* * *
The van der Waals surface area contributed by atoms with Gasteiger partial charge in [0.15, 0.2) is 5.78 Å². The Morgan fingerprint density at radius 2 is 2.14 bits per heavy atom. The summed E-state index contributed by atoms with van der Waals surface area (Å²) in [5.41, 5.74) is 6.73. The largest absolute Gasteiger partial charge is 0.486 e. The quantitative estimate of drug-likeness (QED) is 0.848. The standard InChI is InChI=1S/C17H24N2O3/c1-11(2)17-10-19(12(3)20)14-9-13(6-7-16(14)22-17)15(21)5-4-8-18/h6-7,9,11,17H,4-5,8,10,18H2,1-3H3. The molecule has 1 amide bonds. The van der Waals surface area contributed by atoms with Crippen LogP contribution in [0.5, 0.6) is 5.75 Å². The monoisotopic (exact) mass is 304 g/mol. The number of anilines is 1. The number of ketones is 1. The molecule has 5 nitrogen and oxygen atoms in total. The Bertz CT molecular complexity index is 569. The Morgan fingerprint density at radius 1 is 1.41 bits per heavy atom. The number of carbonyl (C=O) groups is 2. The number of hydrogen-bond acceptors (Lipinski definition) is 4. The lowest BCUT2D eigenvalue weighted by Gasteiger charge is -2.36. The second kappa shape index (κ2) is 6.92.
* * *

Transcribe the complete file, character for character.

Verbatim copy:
The van der Waals surface area contributed by atoms with Gasteiger partial charge in [0.15, 0.2) is 5.78 Å². The Morgan fingerprint density at radius 2 is 2.14 bits per heavy atom. The summed E-state index contributed by atoms with van der Waals surface area (Å²) in [5.41, 5.74) is 6.73. The largest absolute Gasteiger partial charge is 0.486 e. The quantitative estimate of drug-likeness (QED) is 0.848. The standard InChI is InChI=1S/C17H24N2O3/c1-11(2)17-10-19(12(3)20)14-9-13(6-7-16(14)22-17)15(21)5-4-8-18/h6-7,9,11,17H,4-5,8,10,18H2,1-3H3. The molecule has 1 amide bonds. The van der Waals surface area contributed by atoms with Crippen LogP contribution in [0.5, 0.6) is 5.75 Å². The monoisotopic (exact) mass is 304 g/mol. The number of anilines is 1. The number of ketones is 1. The molecule has 5 nitrogen and oxygen atoms in total. The Bertz CT molecular complexity index is 569. The Morgan fingerprint density at radius 1 is 1.41 bits per heavy atom. The number of carbonyl (C=O) groups is 2. The number of hydrogen-bond acceptors (Lipinski definition) is 4. The lowest BCUT2D eigenvalue weighted by Gasteiger charge is -2.36. The second kappa shape index (κ2) is 6.92.